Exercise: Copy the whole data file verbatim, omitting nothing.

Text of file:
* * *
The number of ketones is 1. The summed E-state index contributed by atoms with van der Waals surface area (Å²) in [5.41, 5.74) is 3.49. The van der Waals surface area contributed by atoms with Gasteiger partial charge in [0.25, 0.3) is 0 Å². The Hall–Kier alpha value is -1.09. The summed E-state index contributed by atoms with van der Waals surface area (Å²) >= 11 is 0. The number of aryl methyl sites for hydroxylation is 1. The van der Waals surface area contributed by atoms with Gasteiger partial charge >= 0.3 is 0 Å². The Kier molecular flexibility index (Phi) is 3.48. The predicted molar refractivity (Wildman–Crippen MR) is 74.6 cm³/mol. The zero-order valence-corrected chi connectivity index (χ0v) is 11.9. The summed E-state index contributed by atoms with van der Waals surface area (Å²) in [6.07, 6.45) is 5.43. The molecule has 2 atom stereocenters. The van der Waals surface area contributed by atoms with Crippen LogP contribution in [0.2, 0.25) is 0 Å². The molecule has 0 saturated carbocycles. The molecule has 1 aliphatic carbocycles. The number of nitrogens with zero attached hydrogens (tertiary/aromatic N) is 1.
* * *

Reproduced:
The number of ketones is 1. The summed E-state index contributed by atoms with van der Waals surface area (Å²) in [5.41, 5.74) is 3.49. The van der Waals surface area contributed by atoms with Gasteiger partial charge in [0.25, 0.3) is 0 Å². The Hall–Kier alpha value is -1.09. The summed E-state index contributed by atoms with van der Waals surface area (Å²) >= 11 is 0. The number of aryl methyl sites for hydroxylation is 1. The van der Waals surface area contributed by atoms with Gasteiger partial charge >= 0.3 is 0 Å². The Kier molecular flexibility index (Phi) is 3.48. The predicted molar refractivity (Wildman–Crippen MR) is 74.6 cm³/mol. The zero-order valence-corrected chi connectivity index (χ0v) is 11.9. The summed E-state index contributed by atoms with van der Waals surface area (Å²) in [6.07, 6.45) is 5.43. The molecule has 2 atom stereocenters. The van der Waals surface area contributed by atoms with Crippen LogP contribution in [0.2, 0.25) is 0 Å². The molecule has 0 saturated carbocycles. The molecule has 1 aliphatic carbocycles. The number of nitrogens with zero attached hydrogens (tertiary/aromatic N) is 1.